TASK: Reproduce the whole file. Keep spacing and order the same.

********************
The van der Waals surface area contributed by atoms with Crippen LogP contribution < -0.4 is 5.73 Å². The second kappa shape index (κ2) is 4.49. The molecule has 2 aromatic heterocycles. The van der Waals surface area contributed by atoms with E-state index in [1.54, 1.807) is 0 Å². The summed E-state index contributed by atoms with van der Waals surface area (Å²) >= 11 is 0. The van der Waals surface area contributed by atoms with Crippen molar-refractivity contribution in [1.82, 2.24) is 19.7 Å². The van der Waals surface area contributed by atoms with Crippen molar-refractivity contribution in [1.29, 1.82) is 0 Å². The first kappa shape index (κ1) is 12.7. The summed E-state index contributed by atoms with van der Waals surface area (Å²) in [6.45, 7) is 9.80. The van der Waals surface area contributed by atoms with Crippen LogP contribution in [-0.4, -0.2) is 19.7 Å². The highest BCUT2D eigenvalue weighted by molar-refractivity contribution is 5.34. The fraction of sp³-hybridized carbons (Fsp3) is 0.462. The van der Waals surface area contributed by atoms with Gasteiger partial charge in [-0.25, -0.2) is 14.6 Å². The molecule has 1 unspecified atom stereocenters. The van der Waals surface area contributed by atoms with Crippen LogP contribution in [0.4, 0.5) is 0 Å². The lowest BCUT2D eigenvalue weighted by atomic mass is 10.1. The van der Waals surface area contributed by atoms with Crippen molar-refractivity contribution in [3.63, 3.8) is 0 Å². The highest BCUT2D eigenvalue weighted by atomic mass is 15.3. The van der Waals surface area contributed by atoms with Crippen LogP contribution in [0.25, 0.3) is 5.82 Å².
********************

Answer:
The van der Waals surface area contributed by atoms with Crippen LogP contribution < -0.4 is 5.73 Å². The second kappa shape index (κ2) is 4.49. The molecule has 2 aromatic heterocycles. The van der Waals surface area contributed by atoms with E-state index in [1.54, 1.807) is 0 Å². The summed E-state index contributed by atoms with van der Waals surface area (Å²) >= 11 is 0. The van der Waals surface area contributed by atoms with Crippen molar-refractivity contribution in [1.82, 2.24) is 19.7 Å². The van der Waals surface area contributed by atoms with Crippen molar-refractivity contribution in [1.29, 1.82) is 0 Å². The first kappa shape index (κ1) is 12.7. The summed E-state index contributed by atoms with van der Waals surface area (Å²) in [6.45, 7) is 9.80. The van der Waals surface area contributed by atoms with Crippen LogP contribution in [-0.4, -0.2) is 19.7 Å². The highest BCUT2D eigenvalue weighted by molar-refractivity contribution is 5.34. The fraction of sp³-hybridized carbons (Fsp3) is 0.462. The van der Waals surface area contributed by atoms with Gasteiger partial charge in [-0.25, -0.2) is 14.6 Å². The molecule has 1 unspecified atom stereocenters. The van der Waals surface area contributed by atoms with Crippen LogP contribution in [0.4, 0.5) is 0 Å². The lowest BCUT2D eigenvalue weighted by atomic mass is 10.1. The van der Waals surface area contributed by atoms with Crippen molar-refractivity contribution in [3.63, 3.8) is 0 Å². The highest BCUT2D eigenvalue weighted by atomic mass is 15.3. The van der Waals surface area contributed by atoms with Crippen LogP contribution in [0.25, 0.3) is 5.82 Å².